comscore Frugal Ige earned $105,000 in public funds for campaign | Honolulu Star-Advertiser
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Frugal Ige earned $105,000 in public funds for campaign

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    Gov. David Ige accepted congratulations Friday at the inauguration celebration “Honoring the Past, Charting a New Tomorrow” at the Hawai‘i Convention Center.

Gov. David Ige spent $2 million on his historic campaign — or roughly $11.25 a vote.

The Democrat raised $2.4 million overall and had a $435,029 surplus, according to his final state campaign-finance report for the November election.

Ige is the first candidate for governor who voluntarily agreed to stay under the state’s spending limit to qualify for public funds to win since Gov. Ben Caye­tano in 1994. He agreed to stay under the spending cap, which was $1.5 million in the primary and $1.5 million in the general election. He met the threshold for public funds for the general election and received $105,000 in public money, which his campaign used toward a television advertising buy in the week before the vote.

Ige and former Hono­lulu Mayor Mufi Hannemann, who ran for governor under the Hawaii Independent Party banner, were also the first major candidates for governor to agree to the spending limit since Linda Lingle, a Republican who lost a campaign in 1998.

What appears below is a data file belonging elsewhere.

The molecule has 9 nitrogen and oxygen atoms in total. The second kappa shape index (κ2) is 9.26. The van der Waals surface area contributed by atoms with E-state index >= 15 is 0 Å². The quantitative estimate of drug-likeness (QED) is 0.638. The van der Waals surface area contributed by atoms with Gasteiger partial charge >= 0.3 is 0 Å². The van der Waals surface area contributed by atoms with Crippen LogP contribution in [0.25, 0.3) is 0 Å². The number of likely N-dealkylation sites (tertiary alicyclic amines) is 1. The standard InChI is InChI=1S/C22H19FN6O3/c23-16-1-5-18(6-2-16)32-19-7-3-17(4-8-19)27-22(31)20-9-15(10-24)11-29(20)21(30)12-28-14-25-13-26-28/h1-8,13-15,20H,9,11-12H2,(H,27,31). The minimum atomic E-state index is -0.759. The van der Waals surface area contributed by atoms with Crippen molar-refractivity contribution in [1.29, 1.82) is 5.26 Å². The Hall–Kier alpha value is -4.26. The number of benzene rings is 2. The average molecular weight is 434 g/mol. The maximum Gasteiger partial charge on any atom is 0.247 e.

After Ige’s upset of former Gov. Neil Abercrombie in the Demo­cratic primary, several of the former state senator’s allies said the victory represented a blow against the influence of money in politics. Abercrombie, the first governor in Hawaii ever to lose re-election in a primary, spent $5.7 million and ended with a $139,612 deficit, his final campaign-finance report shows.

Former Lt. Gov. James "Duke" Aiona, the Republican candidate, spent $1.5 million, or about $11.44 a vote. He raised $1.6 million overall and had a $105,199 surplus.

Hannemann spent about $286,275, or roughly $6.66 a vote. He raised more than $383,425 and closed with a $9,647 deficit due to debts owed. The former mayor loaned his campaign $25,000 in late October.

Mainland super PACs supplemented the spending by the candidates, mostly through negative ads.

The American Comeback Committee, which was tied to the Republican Governors Association, spent $2.2 million in the islands. Hawaii Forward, financed by the Demo­cratic Governors Association and the American Federation of State, County and Municipal Employees, spent $1.9 million.

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